While experiencing brain fog can be incredibly frustrating – being patient, communicative and willing to make some lifestyle changes can be incredibly beneficial. Practicing self-care and working within a team of trusted healthcare practitioners can improve health, emotional well-being and overall quality of life.

 

References
Al Rayes, H., Tani, C., Kwan, A., Marzouk, S., Colosimo, K., Medina-Rosas, J., Mustafa, A., Su, J., Lambiris, P., Mosca, M., & Touma, Z. (2018). What is the prevalence of cognitive impairment in lupus and which instruments are used to measure it? A systematic review and meta-analysis. Seminars in Arthritis and Rheumatism, 2018(48), 240-255. https://doi.org/10.1016/j.semarthrit.2018.02.007
Conti, F., Alessandri, C., Perricone, C., Scrivo, R., Rezai, S., Ceccarelli, F., Spinelli, F., Ortona, E., Marianette, M., Mina, C., & Valesini, G. (2012). Neurocognitive dysfunction in systemic lupus erythematosus: Association with antiphospholipid antibodies, disease activity and chronic damage. PLoS ONE 7(3), 1-7. Retrieved February 11, 2020 from https://www.ncbi.nlm.nih.gov/pmc/articles/PMC3312889/pdf/pone.0033824.pdf
Gerosa, M., Poletti, B., Pregnolato, F., Castellino, G., Lafronza, A., Silani, V., Riboldi, P., Meroni, P., & Merrill, J. (2016). Antiglutamate receptor antibodies and cognitive impairment in primary systemic lupus erythematosus. Frontiers in Immunology, 7(5), 1-6. doi: 10.3389/fimmu.2016.00005. Retrieved February 11, 2020 from https://www.frontiersin.org/articles/10.3389/fimmu.2016.00005/full
Hanly, J., Su, L., Omisade, A., Farewell, V., & Fisk, J. (2012). Screening for cognitive impairment in systemic lupus erythematosus. Journal of Rheumatology, 2012(39). doi: 10.2899/jrheum.111504
Ho, R., Husain, S., & Ho, C. (2018). Cognitive dysfunction in patients with systemic lupus erythematosus: The challenge in diagnosis and treatment. Rheumatology Practice and Research, 2018(3), 1-12. doi: 10.1177/2059902118792434. Retrieved February 11, 2020 from https://journals.sagepub.com/doi/full/10.1177/2059902118792434
Katz, P., Julian, L., Tonner, M., Yazdany, J., Trupin, J., Yelin, E., & Criswell, L. (2012). Physical activity, obesity, and cognitive impairment among women with systemic lupus erythematosus. Arthritis Care & Research, 64(4), 502-510. doi: 10.1002/acr.21587. Retrieved February 11, 2020 from https://onlinelibrary.wiley.com/doi/pdf/10.1002/acr.21587
Lauvsnes, M., Beyer, M., Kvaloy, T., Greve, O., Appenzeller, S., Kvivik, I., Harboe, E., Tjensvoll, A., Goransson, L., & Omdal, R. (2014). Association of hippocampal atrophy with cerebrospinal fluid antibodies against the NR2 subtype of the N-Methyl-D-Aspartate receptor in patients with primary Sjögren’s syndrome. Arthritis & Rheumatology, 66(12), 3387-3394. doi: 10.1002/art.38852
Lynall, M. (2018). Neuropsychiatric symptoms in lupus. Lupus, 2018(27), 18-20. doi: 10.1177/0961203318801672
Mackay, M. (2015). Lupus brain fog: A biologic perspective on cognitive impairment, depression, and fatigue in systemic lupus erythematosus. Immunologic Research, 2015(63), 26-37. doi: 10.1007/212026-015-8716-3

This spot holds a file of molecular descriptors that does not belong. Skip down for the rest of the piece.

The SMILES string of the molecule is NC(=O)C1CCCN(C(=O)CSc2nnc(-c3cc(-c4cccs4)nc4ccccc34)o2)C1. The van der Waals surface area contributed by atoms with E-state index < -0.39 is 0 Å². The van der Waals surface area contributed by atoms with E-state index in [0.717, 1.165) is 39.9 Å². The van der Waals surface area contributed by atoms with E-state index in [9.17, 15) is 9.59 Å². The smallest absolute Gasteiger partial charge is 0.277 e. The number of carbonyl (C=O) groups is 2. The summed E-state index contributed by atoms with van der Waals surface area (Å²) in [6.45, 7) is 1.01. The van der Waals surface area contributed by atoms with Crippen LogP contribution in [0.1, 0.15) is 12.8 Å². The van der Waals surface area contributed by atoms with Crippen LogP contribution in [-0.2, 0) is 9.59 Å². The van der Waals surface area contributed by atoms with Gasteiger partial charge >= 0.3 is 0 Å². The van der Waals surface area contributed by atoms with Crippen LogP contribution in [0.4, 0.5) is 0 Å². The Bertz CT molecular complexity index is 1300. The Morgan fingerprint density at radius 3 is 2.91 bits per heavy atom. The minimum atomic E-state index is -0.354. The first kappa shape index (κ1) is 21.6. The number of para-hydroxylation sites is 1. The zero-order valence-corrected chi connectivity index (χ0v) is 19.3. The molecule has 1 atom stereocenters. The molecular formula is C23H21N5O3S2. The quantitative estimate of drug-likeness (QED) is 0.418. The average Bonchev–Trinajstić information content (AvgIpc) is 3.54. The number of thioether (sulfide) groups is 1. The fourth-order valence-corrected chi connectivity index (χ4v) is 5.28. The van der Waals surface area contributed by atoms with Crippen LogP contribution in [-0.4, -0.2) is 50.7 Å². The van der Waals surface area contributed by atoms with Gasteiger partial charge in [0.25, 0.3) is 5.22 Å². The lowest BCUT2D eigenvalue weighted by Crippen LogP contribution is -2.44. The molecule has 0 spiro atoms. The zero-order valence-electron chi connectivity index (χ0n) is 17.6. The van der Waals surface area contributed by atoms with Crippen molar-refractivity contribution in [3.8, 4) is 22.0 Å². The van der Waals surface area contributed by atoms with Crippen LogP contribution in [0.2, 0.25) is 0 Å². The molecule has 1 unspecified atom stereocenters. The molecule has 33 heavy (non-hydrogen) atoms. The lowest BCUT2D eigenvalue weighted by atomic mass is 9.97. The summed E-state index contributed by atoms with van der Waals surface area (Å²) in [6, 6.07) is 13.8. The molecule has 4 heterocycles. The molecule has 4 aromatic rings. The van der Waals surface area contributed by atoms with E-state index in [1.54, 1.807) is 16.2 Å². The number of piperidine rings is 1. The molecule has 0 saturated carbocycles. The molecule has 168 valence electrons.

Nantes, S., Su, J., Dhaliwal, A., Colosimo, K., & Touma, Z. (2017). Performance of screening tests for cognitive impairment in systemic lupus erythematosus. The Journal of Rheumatology. doi: 10.2899/jrheum.161125. Retrieved February 11, 2020 from https://pdfs.semanticscholar.org/fb26/db8ec95a717ec230c1340534a24d10e9752a.pdf
Smith, H. (2017, April 11). 5 strategies for coping with lupus-associated brain fog. Cleveland Clinic. Retrieved February 11, 2020 from  https://health.clevelandclinic.org/5-strategies-coping-lupus-associated-brain-fog/
Tayer-Shifman, O., Green, R., Beaton, D., Ruttan, L., Wither, J., Tartaglia, M., Kakvan, M., Lombardi, S., Anderson, N., Su, J. Bonilla, D., Zandy, M., Choi, M., Friztler, M., & Touma, Z. (2019). Validity evidence supports the use of automated neuropsychological assessment metrics as a screening tool for cognitive impairment in lupus. Arthritis Care & Research. doi: 10.1002/acr.24096.
The members of the ACR Ad Hoc Committee on Neuropsychiatric Lupus Nomenclature. (1999). The American College of Rheumatology nomenclature and case definitions for neuropsychiatric lupus syndroms. Arthritis & Rheumatism, 42(4), 599-608. Retrieved February 11, 2020 from https://onlinelibrary.wiley.com/doi/epdf/10.1002/1529-0131%28199904%2942%3A4%3C599%3A%3AAID-ANR2%3E3.0.CO%3B2-F
Watson, P., Storbeck, J., Mattis, P., & Mackay, M. (2012). Cognitive and emotional abnormalities in systemic lupus erythematosus: Evidence for amygdala dysfunction. Neuropsychology Review, 2012(22), 252-270. doi: 10.1007/s11065-012-9213-2. Retrieved February 11, 2020 from https://qcpages.qc.cuny.edu/~jstorbeck/Watson_2012.pdf

 

Author: Liz Heintz

Liz Heintz is a technical and creative writer who received her BA in Communications, Advocacy, and Relational Communications from Marylhurst University in Lake Oswego, Oregon. She most recently worked for several years in the healthcare industry. A native of San Francisco, California, Liz now calls the beautiful Pacific Northwest home.